5 Expert Tips to Make Running Records More Doable
Yes, Running Records take a good amount of time, and yes, they also take a good amount of expertise. But they’re worth every minute and every ounce of know-how because of the incredible results they deliver. An investment in Running Records is an investment in your students and in your instructional effectiveness.
That being said, there are certainly ways to make Running Records a bit easier, especially when you’re first starting out. Take a look at my 5 expert tips for doable Running Records!
It may seem like an insignificant thing to draw a check mark above every word the student reads correctly. But there’s an important reason for those marks. Do you know what they’re for? They can help you take a Running Record anytime, anywhere. How? Well, those tick marks act as stand-ins for the words in the text. And that’s important because most of the time our Running Records don’t include the text printed on them. They were originally designed by Marie Clay to be taken on any sheet of paper, including blank ones. This gives us greater flexibility and allows us to take Running Records whenever we need to, but it also means we’ve got to keep track of the words in the text ourselves.
Tick marks help us keep track of where we are in the text both during and after the Running Record. During the Running Record we’re keeping up with the reader so we’re poised and ready to code miscues that occur. Afterwards those tick marks help us see those same miscues in the context of a sentence and their placement on the page. These marks combined with the actual text help us more accurately analyze the reader’s behavior. This analysis informs our instructional moves and helps us be the responsive teachers our readers need us to be.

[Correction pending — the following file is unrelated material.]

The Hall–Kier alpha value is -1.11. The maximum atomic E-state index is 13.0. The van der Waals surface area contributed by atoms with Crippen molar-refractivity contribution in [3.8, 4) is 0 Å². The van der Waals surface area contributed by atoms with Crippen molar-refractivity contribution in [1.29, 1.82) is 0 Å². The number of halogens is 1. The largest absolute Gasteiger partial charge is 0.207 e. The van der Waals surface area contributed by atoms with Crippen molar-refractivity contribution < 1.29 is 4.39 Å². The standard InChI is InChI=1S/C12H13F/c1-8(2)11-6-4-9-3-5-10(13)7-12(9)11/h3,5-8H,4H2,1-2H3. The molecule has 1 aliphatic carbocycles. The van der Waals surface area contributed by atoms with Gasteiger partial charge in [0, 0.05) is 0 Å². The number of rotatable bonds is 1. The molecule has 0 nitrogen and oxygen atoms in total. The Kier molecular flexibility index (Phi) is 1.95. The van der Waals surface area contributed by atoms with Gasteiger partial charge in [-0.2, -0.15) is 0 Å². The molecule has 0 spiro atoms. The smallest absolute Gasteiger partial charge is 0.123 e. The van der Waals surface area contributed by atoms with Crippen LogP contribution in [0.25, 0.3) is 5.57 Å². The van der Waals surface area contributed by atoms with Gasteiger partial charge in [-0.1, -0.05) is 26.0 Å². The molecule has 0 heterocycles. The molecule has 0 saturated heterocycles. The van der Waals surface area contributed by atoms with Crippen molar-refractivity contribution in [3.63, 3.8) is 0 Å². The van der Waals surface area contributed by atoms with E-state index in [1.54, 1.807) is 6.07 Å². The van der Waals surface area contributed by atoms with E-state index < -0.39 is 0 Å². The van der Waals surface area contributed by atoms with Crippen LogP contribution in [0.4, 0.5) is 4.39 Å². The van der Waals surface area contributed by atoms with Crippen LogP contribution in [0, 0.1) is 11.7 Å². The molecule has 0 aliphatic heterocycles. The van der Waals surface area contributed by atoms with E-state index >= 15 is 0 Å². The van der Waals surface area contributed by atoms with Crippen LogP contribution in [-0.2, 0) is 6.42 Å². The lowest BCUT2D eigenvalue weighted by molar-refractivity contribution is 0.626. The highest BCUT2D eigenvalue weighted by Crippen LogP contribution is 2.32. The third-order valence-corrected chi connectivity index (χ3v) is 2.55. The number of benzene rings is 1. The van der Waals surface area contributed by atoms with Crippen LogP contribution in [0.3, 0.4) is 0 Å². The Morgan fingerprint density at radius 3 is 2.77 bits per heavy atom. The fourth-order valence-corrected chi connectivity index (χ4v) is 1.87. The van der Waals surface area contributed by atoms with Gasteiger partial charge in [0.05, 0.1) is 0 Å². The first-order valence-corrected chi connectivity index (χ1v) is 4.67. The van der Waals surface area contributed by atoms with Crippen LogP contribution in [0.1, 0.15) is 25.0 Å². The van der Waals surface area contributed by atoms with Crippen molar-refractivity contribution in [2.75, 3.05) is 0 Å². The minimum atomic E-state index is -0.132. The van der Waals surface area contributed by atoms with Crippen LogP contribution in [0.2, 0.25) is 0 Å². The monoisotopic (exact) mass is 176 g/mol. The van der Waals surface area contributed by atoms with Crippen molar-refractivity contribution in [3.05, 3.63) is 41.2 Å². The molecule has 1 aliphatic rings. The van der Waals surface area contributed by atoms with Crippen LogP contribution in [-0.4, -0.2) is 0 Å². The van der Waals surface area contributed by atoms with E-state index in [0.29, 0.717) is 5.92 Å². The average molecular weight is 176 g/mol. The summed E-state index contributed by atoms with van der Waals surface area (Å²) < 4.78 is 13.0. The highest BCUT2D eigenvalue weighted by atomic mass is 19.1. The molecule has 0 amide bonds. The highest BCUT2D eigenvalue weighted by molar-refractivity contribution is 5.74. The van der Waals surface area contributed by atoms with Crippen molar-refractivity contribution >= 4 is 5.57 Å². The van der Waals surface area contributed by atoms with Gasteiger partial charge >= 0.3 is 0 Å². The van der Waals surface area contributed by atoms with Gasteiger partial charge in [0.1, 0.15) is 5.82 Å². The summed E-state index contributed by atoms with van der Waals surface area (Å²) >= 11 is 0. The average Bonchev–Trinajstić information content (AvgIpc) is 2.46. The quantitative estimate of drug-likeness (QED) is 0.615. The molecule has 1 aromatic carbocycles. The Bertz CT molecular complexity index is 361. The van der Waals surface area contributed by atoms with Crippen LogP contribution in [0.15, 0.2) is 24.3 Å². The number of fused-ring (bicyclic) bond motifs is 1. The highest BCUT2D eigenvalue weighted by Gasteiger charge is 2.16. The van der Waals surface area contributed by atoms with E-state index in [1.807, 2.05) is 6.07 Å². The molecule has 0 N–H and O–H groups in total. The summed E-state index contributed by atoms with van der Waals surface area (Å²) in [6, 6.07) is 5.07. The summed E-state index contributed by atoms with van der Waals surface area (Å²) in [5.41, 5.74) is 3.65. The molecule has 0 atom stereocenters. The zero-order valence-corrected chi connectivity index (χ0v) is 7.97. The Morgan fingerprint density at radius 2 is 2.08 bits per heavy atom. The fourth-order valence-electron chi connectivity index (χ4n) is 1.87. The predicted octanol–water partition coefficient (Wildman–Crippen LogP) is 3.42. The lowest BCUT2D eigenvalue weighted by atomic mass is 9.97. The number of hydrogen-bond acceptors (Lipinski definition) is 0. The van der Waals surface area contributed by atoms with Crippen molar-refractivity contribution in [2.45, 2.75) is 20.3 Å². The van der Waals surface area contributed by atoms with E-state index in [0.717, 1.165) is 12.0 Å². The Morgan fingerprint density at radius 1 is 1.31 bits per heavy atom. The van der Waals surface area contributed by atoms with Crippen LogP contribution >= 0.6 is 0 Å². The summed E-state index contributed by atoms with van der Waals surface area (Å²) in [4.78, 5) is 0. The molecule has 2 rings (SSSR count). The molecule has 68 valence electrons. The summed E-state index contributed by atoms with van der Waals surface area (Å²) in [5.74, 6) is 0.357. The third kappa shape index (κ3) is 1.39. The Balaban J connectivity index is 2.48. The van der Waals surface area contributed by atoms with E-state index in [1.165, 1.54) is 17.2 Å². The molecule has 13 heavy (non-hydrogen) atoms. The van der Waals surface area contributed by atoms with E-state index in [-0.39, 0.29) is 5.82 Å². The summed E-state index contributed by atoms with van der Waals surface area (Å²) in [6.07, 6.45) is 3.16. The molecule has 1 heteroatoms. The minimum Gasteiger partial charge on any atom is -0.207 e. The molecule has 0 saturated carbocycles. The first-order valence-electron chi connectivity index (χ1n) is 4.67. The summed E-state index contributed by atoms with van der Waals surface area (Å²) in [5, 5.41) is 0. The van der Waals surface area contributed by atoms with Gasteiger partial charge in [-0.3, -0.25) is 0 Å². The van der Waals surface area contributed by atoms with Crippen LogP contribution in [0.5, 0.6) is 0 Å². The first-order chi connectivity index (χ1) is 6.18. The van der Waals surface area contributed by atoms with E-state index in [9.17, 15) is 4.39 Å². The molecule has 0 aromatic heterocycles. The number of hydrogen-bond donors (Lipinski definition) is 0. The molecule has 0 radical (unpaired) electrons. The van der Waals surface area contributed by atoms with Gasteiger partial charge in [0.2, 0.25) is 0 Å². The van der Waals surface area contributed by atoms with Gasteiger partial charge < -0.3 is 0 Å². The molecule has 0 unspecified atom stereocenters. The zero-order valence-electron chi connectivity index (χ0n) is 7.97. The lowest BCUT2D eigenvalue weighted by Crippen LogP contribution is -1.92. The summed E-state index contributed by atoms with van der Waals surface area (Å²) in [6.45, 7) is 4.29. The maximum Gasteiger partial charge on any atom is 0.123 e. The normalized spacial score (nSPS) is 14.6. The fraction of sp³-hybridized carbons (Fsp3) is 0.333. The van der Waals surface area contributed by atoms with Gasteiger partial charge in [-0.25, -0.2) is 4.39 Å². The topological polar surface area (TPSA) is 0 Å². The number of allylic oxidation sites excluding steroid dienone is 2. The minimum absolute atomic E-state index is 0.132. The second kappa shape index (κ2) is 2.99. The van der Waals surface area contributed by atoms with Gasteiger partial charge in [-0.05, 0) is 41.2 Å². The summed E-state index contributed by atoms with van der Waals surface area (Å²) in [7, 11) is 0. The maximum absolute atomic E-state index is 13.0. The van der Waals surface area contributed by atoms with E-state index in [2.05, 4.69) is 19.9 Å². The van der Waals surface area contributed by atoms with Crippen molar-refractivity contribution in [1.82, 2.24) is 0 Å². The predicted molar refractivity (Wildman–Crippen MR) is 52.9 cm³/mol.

Learning to code Running Records can feel overwhelming at times and can make us question our accuracy. But we can check our accuracy in an objective way by audio recording student readers. Sometimes (who am I kidding, often!) it can be tough to catch everything a reader says and does during a Running Record. By audio recording the event we can replay the recording over and over if needed. Replaying the tough-to-code portions of the Running Record can help us improve our coding skills too. When we learn how to code a tricky part we can use that knowledge the next time we encounter a similar reading behavior, and our accuracy and confidence grow with each Running Record we take.
Another benefit to audio recording a Running Record is that you can double check a reader’s fluency. You can listen more than once for pausing, phrasing, expression, and rate, checking each one against a fluency rubric. You can also easily determine the words-per-minute that the student read because your audio recording is time stamped, making the calculation straightforward.
Making the most of your time is always top priority. That’s why we need to be organized before we administer Running Records. One of the best ways to maximize your time is to know exactly which students you’ll read with that day. But is making a list of those students enough of a time saver? It is when you group them in a strategic way.